Three Toyota Concept Cars that Prove the Future is Now
The Tokyo Motor Show kicks off later this month, bringing with it the debut of some simply staggering motor vehicles. I dare say few will be as enchanting or as disparate as the three concepts that Toyota will unveil.
As you can see, the concepts run the gambit from the hotrod Kei car from a dystopian future to an eco-friendly pod-car to a vintage-y compact sports coupe. Clearly, there's something for everyone.
Let's start with that silver little number that could have been ripped from a scene of the Bruce Willis film The Fifth Element.
Dubbed "Kikai," the car was designed to emphasize the aesthetic of automotive mechanicals, finding beauty in the bits that are normally hidden away under sheet metal. Note the top-mounted control arms and visible rear suspension springs.
Mechanical visibility doesn't end when you climb inside the cabin, however, as there's a small window at the driver's feet. This makes a theatrical show of the movement of the tires, suspension and road below. Designers bolted the driver's seat in the middle of the car, putting the driver at the literal center of the driving experience.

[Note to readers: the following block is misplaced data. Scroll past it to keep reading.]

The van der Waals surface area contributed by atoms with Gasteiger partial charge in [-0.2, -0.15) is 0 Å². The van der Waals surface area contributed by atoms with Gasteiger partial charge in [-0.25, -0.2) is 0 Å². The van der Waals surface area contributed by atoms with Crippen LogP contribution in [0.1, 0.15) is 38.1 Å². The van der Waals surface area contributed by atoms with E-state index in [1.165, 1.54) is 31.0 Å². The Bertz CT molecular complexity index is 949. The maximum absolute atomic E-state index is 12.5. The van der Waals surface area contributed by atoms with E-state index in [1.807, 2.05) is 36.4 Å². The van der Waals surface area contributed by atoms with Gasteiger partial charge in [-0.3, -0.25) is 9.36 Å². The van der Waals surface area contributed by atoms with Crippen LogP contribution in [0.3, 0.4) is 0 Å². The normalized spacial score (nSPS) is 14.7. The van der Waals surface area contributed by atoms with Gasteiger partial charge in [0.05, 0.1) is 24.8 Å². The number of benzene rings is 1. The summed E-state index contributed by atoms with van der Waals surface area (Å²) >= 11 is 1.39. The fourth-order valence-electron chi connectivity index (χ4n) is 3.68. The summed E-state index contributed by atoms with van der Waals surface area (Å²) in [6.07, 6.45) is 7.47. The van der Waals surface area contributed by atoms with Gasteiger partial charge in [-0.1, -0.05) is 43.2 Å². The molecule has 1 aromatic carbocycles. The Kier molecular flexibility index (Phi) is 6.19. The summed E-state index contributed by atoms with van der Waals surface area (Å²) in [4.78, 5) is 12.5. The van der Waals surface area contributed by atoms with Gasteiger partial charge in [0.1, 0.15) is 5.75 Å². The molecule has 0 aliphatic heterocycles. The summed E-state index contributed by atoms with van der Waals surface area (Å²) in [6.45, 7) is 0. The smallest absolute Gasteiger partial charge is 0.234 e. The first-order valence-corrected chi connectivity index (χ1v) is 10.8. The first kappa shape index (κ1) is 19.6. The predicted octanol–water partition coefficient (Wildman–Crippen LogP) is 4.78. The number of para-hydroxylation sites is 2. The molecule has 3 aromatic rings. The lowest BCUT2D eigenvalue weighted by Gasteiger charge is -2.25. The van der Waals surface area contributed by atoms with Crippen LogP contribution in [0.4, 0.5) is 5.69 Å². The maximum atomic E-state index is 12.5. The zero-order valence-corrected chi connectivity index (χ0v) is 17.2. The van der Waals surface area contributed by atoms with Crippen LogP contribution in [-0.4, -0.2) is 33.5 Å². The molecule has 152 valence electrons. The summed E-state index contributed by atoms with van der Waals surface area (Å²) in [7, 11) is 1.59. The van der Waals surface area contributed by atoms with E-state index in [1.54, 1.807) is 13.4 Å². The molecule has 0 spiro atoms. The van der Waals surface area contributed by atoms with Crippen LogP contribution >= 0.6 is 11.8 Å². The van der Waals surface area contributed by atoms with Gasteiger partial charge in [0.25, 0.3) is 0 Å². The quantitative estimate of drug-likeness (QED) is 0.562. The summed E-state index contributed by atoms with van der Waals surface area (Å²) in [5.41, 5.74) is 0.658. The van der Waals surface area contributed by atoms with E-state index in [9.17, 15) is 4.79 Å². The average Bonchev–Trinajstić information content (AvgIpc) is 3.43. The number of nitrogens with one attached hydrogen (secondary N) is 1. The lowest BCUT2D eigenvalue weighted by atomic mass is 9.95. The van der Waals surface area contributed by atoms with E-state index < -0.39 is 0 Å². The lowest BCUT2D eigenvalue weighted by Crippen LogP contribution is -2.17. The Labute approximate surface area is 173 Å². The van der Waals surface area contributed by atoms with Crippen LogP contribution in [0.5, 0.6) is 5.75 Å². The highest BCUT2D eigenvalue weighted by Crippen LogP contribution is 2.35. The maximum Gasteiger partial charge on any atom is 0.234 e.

In the rear, there's room for three passengers in a V-formation.
Taking a swing in the opposite direction, we have the FCV Plus, which is a hydrogen fuel cell-powered concept. With a hydrogen fuel cell stack — the unit that transforms hydrogen into electricity — in between the two front wheels and the hydrogen tank located behind the rear wheel, the cabin is surprisingly spacious, given its compact stature. This is because each of the four wheels includes its own electric motor, which means there are no bulky drive axles to get in the way of interior legroom.
While a plethora of cabin space is enjoyable, the truly exciting bit about the FCV Plus is its ability to easily swap from mode of transport to community power generator. When hooked up to an outside hydrogen line, the car can generate electricity that can feed not only the owner's home but also send power back into the public grid. Who wouldn't mind a car that could pay for itself in energy savings?
Lastly, we have the most conventional of the three: a compact sports car called the S-FR. For those keeping track at home, that's an anagram of the FR-S sports car sold here in the U.S. as a Scion.
The name is more than a nod to the current Scion coupe, it is a code for the car's layout. the 'FR' portion stands for 'front engine/rear-wheel drive.' And 'S,' that's probably just for 'sporty.' Though Toyota doesn't spell out the S-FR's powertrain, it does say it has a six-speed manual transmission that offers smooth acceleration. That, added to its lightweight and compact form, accentuates the fun-to-drive mentality of the machine.
Toyota says the roundness of the body inspires a feeling of closeness for occupants and brings human and machine closer together. While that is all well and good, what I think of when I look at the S-FR is the Opel GT from the 1970s, which is a very good image to conjure, if you ask me.
The Tokyo Motor Show kicks off Oct. 28 and with it will come tons of wacky cars and personal mobility machines. So be sure to check back for more later this month.
This article originally appeared on Mashable.